Were we serious about raising the caliber of members of the teaching profession, we would take steps to actually make teaching more of a true profession, where good practice is determined by those engaged in the practice rather than political people and administrative hacks. We would begin by developing a more clearly defined path to becoming a teacher. In the current model, young people invest at least four years of their lives qualifying to be a teacher before they have anything like a realistic experience of what it is like to actually do the job. Suppose we took young people interested in teaching and in their sophomore college year actually put them in the public schools several days per week, giving them increasing responsibilities as they advanced through their teacher training program. We might even employ them during their junior and senior years, giving them actual responsibilities for students. These years of “clinical experience” would be under the shared supervision of the university and the staff of the public school who would have joint responsibility for certifying them as qualified to teach. Young people completing this program would know if they liked the work and whether they were any good at it. They would also know that people who actually do the job day in and day out think them capable of doing it. How different from the current model where one takes some state examinations, does a few hours of teaching and is declared fit to teach.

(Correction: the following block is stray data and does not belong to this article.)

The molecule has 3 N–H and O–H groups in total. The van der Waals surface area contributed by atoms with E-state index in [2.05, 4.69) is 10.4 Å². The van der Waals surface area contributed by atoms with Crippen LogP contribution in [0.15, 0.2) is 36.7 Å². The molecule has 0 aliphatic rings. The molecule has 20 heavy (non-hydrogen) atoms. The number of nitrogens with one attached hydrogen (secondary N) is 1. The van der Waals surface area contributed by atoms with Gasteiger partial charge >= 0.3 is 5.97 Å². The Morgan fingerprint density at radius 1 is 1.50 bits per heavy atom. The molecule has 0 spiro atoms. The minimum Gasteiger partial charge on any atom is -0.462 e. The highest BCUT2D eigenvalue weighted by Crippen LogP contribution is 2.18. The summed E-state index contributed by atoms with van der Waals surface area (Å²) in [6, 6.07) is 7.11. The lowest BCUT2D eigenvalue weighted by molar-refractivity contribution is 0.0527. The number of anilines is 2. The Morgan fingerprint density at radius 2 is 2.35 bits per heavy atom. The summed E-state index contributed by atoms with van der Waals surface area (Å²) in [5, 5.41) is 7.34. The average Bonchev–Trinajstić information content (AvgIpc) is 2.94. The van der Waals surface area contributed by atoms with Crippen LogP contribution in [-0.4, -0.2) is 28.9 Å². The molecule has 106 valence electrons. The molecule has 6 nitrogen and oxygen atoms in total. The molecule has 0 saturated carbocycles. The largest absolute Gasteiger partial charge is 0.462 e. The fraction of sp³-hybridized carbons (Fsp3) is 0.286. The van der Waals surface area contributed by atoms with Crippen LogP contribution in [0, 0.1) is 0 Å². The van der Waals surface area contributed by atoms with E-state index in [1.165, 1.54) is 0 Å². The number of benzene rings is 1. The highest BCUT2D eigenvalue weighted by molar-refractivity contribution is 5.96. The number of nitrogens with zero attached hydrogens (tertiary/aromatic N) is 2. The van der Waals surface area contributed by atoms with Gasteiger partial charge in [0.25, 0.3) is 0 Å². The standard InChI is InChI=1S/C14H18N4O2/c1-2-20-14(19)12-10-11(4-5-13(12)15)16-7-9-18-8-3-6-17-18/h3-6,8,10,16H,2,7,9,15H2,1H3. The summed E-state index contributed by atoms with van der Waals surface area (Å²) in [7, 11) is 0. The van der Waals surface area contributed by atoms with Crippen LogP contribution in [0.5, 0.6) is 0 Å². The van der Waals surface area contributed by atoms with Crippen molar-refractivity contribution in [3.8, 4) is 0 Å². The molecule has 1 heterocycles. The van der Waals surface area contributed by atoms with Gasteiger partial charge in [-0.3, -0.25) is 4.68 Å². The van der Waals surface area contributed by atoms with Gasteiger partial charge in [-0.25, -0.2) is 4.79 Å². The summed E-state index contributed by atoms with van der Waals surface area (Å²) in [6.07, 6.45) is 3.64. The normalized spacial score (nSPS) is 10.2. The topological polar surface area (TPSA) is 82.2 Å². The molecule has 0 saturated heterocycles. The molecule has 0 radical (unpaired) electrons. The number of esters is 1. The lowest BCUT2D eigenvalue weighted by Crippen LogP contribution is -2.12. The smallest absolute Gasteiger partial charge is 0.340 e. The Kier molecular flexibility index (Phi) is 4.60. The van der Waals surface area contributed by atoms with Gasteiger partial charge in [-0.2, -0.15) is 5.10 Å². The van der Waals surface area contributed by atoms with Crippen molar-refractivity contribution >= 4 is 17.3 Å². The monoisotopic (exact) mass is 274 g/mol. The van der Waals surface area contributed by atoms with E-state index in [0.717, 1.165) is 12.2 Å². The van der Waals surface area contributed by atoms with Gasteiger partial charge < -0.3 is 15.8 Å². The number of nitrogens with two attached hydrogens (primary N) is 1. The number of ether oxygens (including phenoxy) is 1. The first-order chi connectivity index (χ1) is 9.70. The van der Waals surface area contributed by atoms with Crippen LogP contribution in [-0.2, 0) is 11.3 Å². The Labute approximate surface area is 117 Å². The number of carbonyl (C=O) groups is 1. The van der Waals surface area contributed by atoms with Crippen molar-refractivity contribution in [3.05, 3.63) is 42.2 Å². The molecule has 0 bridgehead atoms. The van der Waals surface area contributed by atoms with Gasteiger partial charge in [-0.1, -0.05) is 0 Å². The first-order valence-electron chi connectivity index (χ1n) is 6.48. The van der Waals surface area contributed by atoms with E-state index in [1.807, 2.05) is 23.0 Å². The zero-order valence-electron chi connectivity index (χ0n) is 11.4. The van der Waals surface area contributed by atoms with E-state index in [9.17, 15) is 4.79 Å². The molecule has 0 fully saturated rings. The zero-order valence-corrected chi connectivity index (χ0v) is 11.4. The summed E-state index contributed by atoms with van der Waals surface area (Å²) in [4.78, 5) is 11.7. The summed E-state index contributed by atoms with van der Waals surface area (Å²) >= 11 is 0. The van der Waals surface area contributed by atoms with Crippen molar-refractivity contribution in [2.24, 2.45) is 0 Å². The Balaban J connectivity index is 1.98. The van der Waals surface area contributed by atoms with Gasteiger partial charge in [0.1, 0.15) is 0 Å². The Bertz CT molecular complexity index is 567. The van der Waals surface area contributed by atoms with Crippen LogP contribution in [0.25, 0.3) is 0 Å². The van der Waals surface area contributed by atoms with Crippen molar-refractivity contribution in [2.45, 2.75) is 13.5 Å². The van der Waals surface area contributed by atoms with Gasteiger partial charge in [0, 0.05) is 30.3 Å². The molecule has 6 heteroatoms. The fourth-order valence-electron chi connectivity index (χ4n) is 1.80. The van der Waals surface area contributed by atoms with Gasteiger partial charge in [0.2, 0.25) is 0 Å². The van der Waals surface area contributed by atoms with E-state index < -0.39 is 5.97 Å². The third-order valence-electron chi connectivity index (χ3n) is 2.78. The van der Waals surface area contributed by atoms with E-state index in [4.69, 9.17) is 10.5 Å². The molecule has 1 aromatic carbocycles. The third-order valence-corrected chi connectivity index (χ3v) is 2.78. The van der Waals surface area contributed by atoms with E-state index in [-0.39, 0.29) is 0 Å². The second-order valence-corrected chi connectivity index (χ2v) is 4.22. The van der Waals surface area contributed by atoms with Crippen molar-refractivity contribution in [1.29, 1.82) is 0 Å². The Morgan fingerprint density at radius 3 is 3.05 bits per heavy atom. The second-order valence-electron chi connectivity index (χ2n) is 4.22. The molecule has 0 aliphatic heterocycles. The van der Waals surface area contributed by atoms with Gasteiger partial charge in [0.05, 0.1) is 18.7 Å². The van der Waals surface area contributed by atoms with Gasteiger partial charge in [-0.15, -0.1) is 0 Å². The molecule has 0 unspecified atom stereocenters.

A sensible teacher induction process could reduce the number small number of bad teachers we have. Yes we have some, but far fewer than conventional wisdom would have us believe. No one knows about them better than the teachers in the schools where they work. My union experience defending the rights of these people has taught me that most of them really hate the job and feel trapped in it. To be sure they offer elaborate rationales for why things are not going well for them, but when I listen carefully I almost always detect, “I really don’t want to do this job anymore. I never really wanted to. But I’m now trapped in it with no economic alternatives to staying until retirement.”